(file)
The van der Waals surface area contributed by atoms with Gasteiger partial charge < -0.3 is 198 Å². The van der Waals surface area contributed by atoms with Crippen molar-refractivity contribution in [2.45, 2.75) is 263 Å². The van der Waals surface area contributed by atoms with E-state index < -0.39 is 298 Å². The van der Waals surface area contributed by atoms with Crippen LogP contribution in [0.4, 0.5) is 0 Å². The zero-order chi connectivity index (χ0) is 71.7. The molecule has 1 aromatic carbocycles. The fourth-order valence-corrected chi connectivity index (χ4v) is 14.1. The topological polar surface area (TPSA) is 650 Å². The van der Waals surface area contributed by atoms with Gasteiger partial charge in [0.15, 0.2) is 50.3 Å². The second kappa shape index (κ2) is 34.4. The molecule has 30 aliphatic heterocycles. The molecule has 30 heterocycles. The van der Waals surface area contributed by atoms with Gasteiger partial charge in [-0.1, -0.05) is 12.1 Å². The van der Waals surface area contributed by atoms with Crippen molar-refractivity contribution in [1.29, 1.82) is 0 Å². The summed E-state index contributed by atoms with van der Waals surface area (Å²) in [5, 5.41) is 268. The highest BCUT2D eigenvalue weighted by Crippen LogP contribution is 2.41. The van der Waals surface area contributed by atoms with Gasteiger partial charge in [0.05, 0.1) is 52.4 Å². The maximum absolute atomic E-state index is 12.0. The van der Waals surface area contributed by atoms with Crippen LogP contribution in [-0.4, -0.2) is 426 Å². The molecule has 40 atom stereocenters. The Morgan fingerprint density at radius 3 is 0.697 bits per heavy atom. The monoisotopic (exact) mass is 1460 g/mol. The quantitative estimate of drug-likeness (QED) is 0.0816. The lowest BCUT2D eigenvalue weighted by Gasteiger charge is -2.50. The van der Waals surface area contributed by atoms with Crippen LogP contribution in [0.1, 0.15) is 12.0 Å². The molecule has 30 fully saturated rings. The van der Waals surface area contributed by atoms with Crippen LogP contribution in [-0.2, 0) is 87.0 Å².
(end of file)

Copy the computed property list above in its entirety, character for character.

The van der Waals surface area contributed by atoms with Gasteiger partial charge < -0.3 is 198 Å². The van der Waals surface area contributed by atoms with Crippen molar-refractivity contribution in [2.45, 2.75) is 263 Å². The van der Waals surface area contributed by atoms with E-state index < -0.39 is 298 Å². The van der Waals surface area contributed by atoms with Crippen LogP contribution in [0.4, 0.5) is 0 Å². The zero-order chi connectivity index (χ0) is 71.7. The molecule has 1 aromatic carbocycles. The fourth-order valence-corrected chi connectivity index (χ4v) is 14.1. The topological polar surface area (TPSA) is 650 Å². The van der Waals surface area contributed by atoms with Gasteiger partial charge in [0.15, 0.2) is 50.3 Å². The second kappa shape index (κ2) is 34.4. The molecule has 30 aliphatic heterocycles. The molecule has 30 heterocycles. The van der Waals surface area contributed by atoms with Gasteiger partial charge in [-0.1, -0.05) is 12.1 Å². The van der Waals surface area contributed by atoms with Crippen molar-refractivity contribution in [1.29, 1.82) is 0 Å². The summed E-state index contributed by atoms with van der Waals surface area (Å²) in [5, 5.41) is 268. The highest BCUT2D eigenvalue weighted by Crippen LogP contribution is 2.41. The van der Waals surface area contributed by atoms with Gasteiger partial charge in [0.05, 0.1) is 52.4 Å². The maximum absolute atomic E-state index is 12.0. The van der Waals surface area contributed by atoms with Crippen LogP contribution in [-0.4, -0.2) is 426 Å². The molecule has 40 atom stereocenters. The Morgan fingerprint density at radius 3 is 0.697 bits per heavy atom. The monoisotopic (exact) mass is 1460 g/mol. The quantitative estimate of drug-likeness (QED) is 0.0816. The lowest BCUT2D eigenvalue weighted by Gasteiger charge is -2.50. The van der Waals surface area contributed by atoms with Crippen LogP contribution in [0.1, 0.15) is 12.0 Å². The molecule has 30 fully saturated rings. The van der Waals surface area contributed by atoms with Crippen LogP contribution in [-0.2, 0) is 87.0 Å².